and abandoned and is having a negative impact on the surrounding neighborhood.
(R. 59-1, at 41.) The Farinaccis claim that this letter circumvented the City’s ordinance which
requires the Building Department to post a notice of vacancy and give the property owner thirty days
to respond. (See R. 59-2.)
The Farinaccis brought a section 1983 claim against the City and Wervey for a violation of
the right to procedural due process; a section 1983 claim against the City, Becony, Buntura, Kristof,
McLaughlin, and Berdysz for a violation of the right to be free from unreasonable searches and
seizures under the Fourth Amendment; and claims against all defendants for trespass, invasion of
privacy, intentional infliction of emotional distress under Ohio law. The City and the individual
defendants filed a motion for summary judgment on all claims, which the district court granted in
its entirety. This appeal followed.
Standard of Review
“We review a district court’s grant of summary judgment de novo.” Alspaugh v. McConnell,
643 F.3d 162, 168 (6th Cir. 2011). Summary judgment is appropriate where “the movant shows that
there is no genuine dispute as to any material fact and the movant is entitled to judgment as a matter
of law.” Fed.R.Civ.P. 56(a).
The district court determined that the individual City employees were entitled to qualified
immunity from the Farinaccis’ claims brought pursuant to 42 U.S.C. § 1983. “A defendant is
entitled to qualified immunity on summary judgment unless the evidence, viewed in the light most
favorable to the plaintiff, ‘would permit a reasonable juror to find that (1) the defendant violated a
constitutional right; and (2) the right was clearly established.’” Coble v. City of White House, Tenn.,
634 F.3d 865, 870 (6th Cir. 2011) (quoting Aldini v. Johnson, 609 F.3d 858, 863 (6th Cir. 2010)).
Courts may “exercise their sound discretion in deciding which of the two prongs of the qualified
immunity analysis should be addressed first in light of the circumstances in the particular case at
hand.” Pearson v. Callahan, 555 U.S. 223, 236 (2009).
The district court concluded that under the first prong of the analysis, no Fourth Amendment
violation occurred because the City employees had third-party consent to enter the Farinacci home.
Farinacci v. City of Garfield Heights, 2010 WL 1268068, *11 (N.D. Ohio Mar. 30, 2010). The
district court also concluded that no procedural due process violation occurred based on Wervey’s
failure to follow the City’s ordinance. Id. at *8. Because the district court determined that there
were no constitutional violations, it did not address whether the constitutional rights at issue were
“clearly established.” Id. at *8, 11.
Under the Fourth Amendment, “[a]n officer with consent needs neither a warrant nor
probable cause to conduct a constitutional search.” United States v. Jenkins, 92 F.3d 430, 436 (6th
Cir. 1996) (citing Schneckloth v. Bustamonte, 412 U.S. 218, 219 (1973)). Valid consent may be
provided by “a third party who possessed common authority over or other sufficient relationship to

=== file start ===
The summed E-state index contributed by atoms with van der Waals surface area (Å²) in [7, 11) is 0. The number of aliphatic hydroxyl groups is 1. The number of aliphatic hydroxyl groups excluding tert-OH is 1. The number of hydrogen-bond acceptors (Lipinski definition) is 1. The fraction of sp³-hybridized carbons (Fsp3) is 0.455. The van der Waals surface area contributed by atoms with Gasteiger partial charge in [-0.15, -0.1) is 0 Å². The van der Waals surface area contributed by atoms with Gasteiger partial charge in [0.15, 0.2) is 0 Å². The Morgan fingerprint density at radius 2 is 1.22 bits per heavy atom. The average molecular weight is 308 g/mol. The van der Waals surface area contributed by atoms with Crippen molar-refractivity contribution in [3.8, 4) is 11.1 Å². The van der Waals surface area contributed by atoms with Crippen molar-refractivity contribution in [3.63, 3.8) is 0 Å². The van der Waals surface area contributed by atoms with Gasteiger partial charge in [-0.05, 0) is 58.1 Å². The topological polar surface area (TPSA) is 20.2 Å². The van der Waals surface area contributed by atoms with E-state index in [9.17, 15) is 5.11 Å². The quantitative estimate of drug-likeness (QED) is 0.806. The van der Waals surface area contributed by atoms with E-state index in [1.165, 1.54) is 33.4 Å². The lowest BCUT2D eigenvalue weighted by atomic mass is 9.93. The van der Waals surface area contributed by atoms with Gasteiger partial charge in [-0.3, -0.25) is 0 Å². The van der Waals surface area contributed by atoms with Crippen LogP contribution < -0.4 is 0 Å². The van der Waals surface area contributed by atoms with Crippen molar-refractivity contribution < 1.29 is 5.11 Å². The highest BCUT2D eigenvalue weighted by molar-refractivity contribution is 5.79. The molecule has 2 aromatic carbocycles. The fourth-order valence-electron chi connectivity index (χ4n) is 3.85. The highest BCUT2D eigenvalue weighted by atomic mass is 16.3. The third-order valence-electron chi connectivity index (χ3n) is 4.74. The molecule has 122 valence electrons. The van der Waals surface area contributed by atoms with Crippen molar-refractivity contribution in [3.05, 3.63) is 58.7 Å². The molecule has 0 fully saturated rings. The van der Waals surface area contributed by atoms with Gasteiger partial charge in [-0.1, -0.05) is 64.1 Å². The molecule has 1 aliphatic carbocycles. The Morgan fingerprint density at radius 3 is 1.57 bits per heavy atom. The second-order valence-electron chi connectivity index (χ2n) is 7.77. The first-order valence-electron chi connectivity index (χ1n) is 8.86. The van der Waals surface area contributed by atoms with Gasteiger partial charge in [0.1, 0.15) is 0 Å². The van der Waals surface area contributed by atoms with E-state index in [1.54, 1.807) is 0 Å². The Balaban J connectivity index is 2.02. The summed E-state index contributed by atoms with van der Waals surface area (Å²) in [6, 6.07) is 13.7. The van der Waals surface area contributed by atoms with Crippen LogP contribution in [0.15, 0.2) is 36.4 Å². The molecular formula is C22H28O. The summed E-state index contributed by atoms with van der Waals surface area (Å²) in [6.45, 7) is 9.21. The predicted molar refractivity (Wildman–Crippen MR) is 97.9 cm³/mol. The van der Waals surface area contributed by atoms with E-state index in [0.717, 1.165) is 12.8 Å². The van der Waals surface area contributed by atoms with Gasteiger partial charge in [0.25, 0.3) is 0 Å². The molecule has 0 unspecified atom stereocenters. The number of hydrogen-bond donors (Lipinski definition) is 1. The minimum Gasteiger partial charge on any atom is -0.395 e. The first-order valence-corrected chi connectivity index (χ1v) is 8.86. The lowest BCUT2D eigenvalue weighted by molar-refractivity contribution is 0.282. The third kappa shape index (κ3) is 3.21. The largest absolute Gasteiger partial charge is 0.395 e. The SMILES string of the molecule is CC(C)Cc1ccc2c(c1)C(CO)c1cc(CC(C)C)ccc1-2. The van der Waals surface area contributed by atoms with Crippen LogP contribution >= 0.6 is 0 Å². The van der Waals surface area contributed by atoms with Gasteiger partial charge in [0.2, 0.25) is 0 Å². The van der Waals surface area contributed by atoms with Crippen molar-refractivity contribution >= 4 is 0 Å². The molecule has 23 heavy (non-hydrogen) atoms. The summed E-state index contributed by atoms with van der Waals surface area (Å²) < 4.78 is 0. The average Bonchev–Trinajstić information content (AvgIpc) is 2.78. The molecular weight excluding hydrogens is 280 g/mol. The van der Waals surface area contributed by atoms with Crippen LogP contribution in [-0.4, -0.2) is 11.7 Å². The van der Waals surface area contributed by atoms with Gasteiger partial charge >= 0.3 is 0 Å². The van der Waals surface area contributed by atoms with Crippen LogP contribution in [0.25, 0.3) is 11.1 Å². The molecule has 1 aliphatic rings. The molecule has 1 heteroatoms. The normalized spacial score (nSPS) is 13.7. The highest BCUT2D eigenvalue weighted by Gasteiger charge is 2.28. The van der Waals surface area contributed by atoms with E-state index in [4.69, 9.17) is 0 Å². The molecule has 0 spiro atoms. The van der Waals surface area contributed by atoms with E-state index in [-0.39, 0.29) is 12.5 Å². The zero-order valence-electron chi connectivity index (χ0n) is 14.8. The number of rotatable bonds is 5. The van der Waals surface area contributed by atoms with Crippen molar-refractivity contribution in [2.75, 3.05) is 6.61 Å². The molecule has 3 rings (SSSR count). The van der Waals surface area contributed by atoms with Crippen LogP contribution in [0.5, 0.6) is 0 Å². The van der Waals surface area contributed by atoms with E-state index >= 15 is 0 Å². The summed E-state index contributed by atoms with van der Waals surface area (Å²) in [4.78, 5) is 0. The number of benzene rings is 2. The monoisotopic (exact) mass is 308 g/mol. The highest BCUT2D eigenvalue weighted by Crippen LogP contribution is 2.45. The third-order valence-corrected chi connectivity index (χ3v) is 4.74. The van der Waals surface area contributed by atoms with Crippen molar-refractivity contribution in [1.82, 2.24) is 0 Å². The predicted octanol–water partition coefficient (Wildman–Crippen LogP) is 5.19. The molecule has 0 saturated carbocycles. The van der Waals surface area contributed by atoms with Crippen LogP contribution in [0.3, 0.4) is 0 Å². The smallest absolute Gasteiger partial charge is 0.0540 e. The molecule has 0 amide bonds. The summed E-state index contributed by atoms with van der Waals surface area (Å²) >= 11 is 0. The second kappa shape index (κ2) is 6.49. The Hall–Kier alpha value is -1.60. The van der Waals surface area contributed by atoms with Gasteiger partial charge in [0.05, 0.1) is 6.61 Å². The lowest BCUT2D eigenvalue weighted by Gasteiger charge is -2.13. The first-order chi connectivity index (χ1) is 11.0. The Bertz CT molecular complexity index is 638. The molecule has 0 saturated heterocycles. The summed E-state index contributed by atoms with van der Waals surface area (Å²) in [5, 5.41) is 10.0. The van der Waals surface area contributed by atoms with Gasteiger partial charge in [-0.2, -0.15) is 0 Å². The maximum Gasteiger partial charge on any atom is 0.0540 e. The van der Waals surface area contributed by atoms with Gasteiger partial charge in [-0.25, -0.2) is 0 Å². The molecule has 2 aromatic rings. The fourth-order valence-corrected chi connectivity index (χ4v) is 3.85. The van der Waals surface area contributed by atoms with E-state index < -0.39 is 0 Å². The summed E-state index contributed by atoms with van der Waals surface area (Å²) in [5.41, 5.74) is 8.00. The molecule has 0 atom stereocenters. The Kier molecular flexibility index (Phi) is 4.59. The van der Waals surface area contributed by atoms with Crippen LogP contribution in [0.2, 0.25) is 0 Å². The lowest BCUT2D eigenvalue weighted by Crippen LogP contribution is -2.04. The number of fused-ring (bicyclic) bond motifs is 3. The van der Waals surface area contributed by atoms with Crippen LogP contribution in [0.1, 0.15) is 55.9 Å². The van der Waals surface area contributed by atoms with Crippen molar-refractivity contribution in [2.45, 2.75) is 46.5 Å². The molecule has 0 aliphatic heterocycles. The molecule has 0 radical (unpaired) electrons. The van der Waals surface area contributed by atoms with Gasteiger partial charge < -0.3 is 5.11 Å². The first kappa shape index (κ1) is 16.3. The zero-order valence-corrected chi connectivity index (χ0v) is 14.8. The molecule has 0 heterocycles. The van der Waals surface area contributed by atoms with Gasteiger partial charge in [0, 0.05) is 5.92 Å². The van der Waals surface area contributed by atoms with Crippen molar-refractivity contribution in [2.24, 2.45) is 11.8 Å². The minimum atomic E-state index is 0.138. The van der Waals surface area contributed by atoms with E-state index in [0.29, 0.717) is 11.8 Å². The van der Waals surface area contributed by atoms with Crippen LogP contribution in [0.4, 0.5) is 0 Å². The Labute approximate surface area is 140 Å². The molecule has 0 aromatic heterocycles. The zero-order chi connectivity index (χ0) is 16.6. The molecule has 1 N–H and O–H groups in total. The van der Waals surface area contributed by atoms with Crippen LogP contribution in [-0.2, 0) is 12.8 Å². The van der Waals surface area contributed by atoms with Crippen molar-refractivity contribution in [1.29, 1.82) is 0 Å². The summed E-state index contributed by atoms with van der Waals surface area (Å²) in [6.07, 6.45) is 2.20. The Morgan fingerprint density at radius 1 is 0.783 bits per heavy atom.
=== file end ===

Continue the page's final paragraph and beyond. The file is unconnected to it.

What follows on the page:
the premises or effects sought to be inspected.” U.S. v. McCauley, 548 F.3d 440, 446 (6th Cir.
2008) (quoting United States v. Matlock, 415 U.S. 164, 171 (1974)).
As the district court properly explained, the issue in this case is “whether James Secure, Inc.
had authorization to give third-party consent and did properly give such consent to the individual
Defendants.” 2010 WL 1268068, at *9. The district court noted that:
On this point, there is no dispute that Plaintiffs had no contract with either property
preservation company—Fidelity National Field Services, Inc. or James Secure, Inc.
The only contractual relationship was through Sandra Farinacci’s mortgage with the
bank and with SPS as the bank’s servicing agent. Plaintiffs do not dispute the
validity of the property preservation provisions in the mortgage, nor disagree that
those provisions authorize the bank and SPS to enter the premises and do “whatever
is necessary to protect the value of the property” under the circumstances identified.
Id. Instead, the Farinaccis argued that while the Bank or SPS could enter the property and authorize
its agents to do so, no one else, including Fidelity or James Secure, had the authority to give thirdparty consent for entry. Id. However, the district court rejected this argument and found that the
Bank and SPS delegated their authority to Fidelity and James Secure for the purpose of carrying out
their property preservation duties. Id. at 11. Accordingly, the district court concluded that James
Secure “had common authority over the house and a sufficient relationship to the premises” to give
valid third-party consent to the City to enter the house. Id.
On appeal, the Farinaccis argue that even if James Secure, through the Bank, had certain
rights under property or contract law, these rights must be distinguished from the authority to give
consent to government officials to enter the premises owned or occupied by another.1
The Farinaccis are correct that common authority is “not to be implied from the mere